WASHINGTON – Even after deploying 105 prison inmates this week to help pick apples, Washington Gov. Chris Gregoire says growers still need from 3,000 to 4,000 workers to help harvest before the season’s first major freeze.
“We’re sitting on the potential of having the third-largest crop, at around 105 million boxes, and we can’t get them picked,” Gregoire said in an interview.
The Democratic governor defended the plan to dispatch the male offenders to an orchard in central Washington, where they began work Monday, earning $8.67 an hour.
She called it “a one-time deal” but said the nation’s top apple-producing state had little choice when growers could not find enough workers, even after advertising jobs with pay of $120 to $150 per day.
“I don’t believe we have ever done this in history. … But it’s either that or let the apples rot,” Gregoire said.
Gregoire, state agriculture official Dan Newhouse and a delegation of 15 agricultural producers came to Washington, D.C., last month to ask Congress for help, saying the federal government must make it easier for foreign workers to assist in U.S. agricultural operations.
Officials estimate that nearly 72 percent of the seasonal workers in Washington state are illegal immigrants. And they said that many would-be workers are staying away because they fear they’ll be detained.
While attempts to overhaul immigration laws have stymied Congress, Gregoire said it will be important for lawmakers to break their logjam soon to help the nation’s agricultural producers.
In the meantime, she said, “Let’s be honest with each other. If Congress doesn’t act, we’re going to have to go to some sort of extraordinary solutions.”
Putting prisoners to work for private business is hardly a new idea in much of the country, but it has generated plenty of controversy.
When a huge oil spill hit the Gulf of Mexico last year, BP used prisoners to help clean up the mess.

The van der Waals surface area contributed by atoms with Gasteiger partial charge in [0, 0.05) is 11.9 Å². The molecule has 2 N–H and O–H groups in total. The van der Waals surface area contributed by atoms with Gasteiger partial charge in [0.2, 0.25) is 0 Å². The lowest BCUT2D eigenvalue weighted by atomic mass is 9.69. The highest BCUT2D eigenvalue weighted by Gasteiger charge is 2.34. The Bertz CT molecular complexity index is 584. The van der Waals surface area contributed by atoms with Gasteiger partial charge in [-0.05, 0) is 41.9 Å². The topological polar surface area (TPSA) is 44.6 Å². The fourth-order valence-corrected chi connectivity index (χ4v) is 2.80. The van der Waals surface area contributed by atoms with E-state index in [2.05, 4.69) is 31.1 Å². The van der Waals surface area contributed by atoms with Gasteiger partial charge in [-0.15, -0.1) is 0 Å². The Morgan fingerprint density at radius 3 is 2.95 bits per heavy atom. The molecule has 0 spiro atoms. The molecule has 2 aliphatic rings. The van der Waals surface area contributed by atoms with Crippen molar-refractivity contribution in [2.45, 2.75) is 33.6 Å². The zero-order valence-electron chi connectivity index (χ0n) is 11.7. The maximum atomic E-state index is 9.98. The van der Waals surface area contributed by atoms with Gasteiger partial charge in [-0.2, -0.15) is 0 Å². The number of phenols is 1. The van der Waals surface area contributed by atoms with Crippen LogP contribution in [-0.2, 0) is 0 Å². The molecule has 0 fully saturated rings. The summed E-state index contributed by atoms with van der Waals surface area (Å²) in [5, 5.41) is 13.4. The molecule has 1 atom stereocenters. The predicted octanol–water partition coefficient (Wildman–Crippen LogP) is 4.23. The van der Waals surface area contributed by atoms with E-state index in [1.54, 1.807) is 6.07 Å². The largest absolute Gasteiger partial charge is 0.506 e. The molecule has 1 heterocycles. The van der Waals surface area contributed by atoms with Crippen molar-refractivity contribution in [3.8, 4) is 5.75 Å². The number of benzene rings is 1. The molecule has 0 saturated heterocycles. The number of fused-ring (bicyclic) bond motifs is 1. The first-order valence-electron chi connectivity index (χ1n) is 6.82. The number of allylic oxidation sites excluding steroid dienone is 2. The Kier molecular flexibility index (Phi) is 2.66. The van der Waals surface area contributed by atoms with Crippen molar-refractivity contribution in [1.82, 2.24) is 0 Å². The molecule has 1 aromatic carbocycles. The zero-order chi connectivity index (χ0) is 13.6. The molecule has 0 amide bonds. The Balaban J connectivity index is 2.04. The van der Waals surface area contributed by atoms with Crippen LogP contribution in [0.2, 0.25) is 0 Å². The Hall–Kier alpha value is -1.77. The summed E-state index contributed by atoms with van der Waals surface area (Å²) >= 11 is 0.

In Colorado, prisoners have been used for fish farming. Maryland prisoners have helped make flags. In Georgia, prisoners have helped clean foreclosed houses. And in New York, prisoners have helped pick up the garbage.
Paul Wright, founder and editor of Prison Legal News, a publication that has tracked the experiments, said the prison-labor plans often are attractive to politicians who want to appear tough on crime and appeal to voters by boasting that “we’re making the bad guys work.” But he said they have a poor track record.
“In the states that have tried it, it has fizzled pretty miserably,” he said. “As a general rule, it’s not like this is a great workforce.”
While the labor might be cheaper, Wright said that states often are forced to pick up the costs of security, transportation and other expenses, making the plans tantamount to “a not-so-subtle taxpayer subsidy” for employers. And he said that employers, instead of “casting about for slave-labor alternatives,” should consider a proven market solution for a labor shortage: Raise the pay.
“I have a hard enough time getting people to show up for $10 an hour to do light office work,” Wright said.
Bradley Brockmann, executive director of the Center for Prisoner Health and Human Rights in Providence, R.I., said most prisoners would welcome the opportunity to work outdoors, “given the dearth of exposure to anything natural in a normal prison setting, either air or light, let alone being truly outdoors.”